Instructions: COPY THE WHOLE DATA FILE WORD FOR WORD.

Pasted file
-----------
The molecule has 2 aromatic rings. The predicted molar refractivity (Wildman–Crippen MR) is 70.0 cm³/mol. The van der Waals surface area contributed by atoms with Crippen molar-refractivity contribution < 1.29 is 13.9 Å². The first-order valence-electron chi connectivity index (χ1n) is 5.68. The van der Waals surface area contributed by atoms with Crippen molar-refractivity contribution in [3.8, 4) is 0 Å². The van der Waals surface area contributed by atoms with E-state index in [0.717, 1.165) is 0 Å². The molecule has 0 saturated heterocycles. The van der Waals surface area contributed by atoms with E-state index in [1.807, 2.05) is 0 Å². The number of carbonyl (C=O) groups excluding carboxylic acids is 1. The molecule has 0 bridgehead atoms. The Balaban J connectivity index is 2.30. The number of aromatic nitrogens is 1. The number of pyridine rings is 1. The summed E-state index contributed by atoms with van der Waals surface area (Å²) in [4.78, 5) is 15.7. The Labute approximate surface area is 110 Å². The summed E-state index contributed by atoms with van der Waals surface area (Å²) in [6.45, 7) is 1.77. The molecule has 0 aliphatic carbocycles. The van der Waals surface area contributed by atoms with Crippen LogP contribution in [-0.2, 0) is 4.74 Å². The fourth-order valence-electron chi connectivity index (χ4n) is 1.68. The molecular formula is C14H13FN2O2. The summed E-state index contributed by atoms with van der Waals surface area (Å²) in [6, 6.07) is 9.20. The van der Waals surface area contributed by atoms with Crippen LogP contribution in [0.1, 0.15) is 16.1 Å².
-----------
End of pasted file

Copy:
The molecule has 2 aromatic rings. The predicted molar refractivity (Wildman–Crippen MR) is 70.0 cm³/mol. The van der Waals surface area contributed by atoms with Crippen molar-refractivity contribution < 1.29 is 13.9 Å². The first-order valence-electron chi connectivity index (χ1n) is 5.68. The van der Waals surface area contributed by atoms with Crippen molar-refractivity contribution in [3.8, 4) is 0 Å². The van der Waals surface area contributed by atoms with E-state index in [0.717, 1.165) is 0 Å². The molecule has 0 saturated heterocycles. The van der Waals surface area contributed by atoms with E-state index in [1.807, 2.05) is 0 Å². The number of carbonyl (C=O) groups excluding carboxylic acids is 1. The molecule has 0 bridgehead atoms. The Balaban J connectivity index is 2.30. The number of aromatic nitrogens is 1. The number of pyridine rings is 1. The summed E-state index contributed by atoms with van der Waals surface area (Å²) in [4.78, 5) is 15.7. The Labute approximate surface area is 110 Å². The summed E-state index contributed by atoms with van der Waals surface area (Å²) in [6.45, 7) is 1.77. The molecule has 0 aliphatic carbocycles. The van der Waals surface area contributed by atoms with Crippen LogP contribution in [-0.2, 0) is 4.74 Å². The fourth-order valence-electron chi connectivity index (χ4n) is 1.68. The molecular formula is C14H13FN2O2. The summed E-state index contributed by atoms with van der Waals surface area (Å²) in [6, 6.07) is 9.20. The van der Waals surface area contributed by atoms with Crippen LogP contribution in [0.1, 0.15) is 16.1 Å².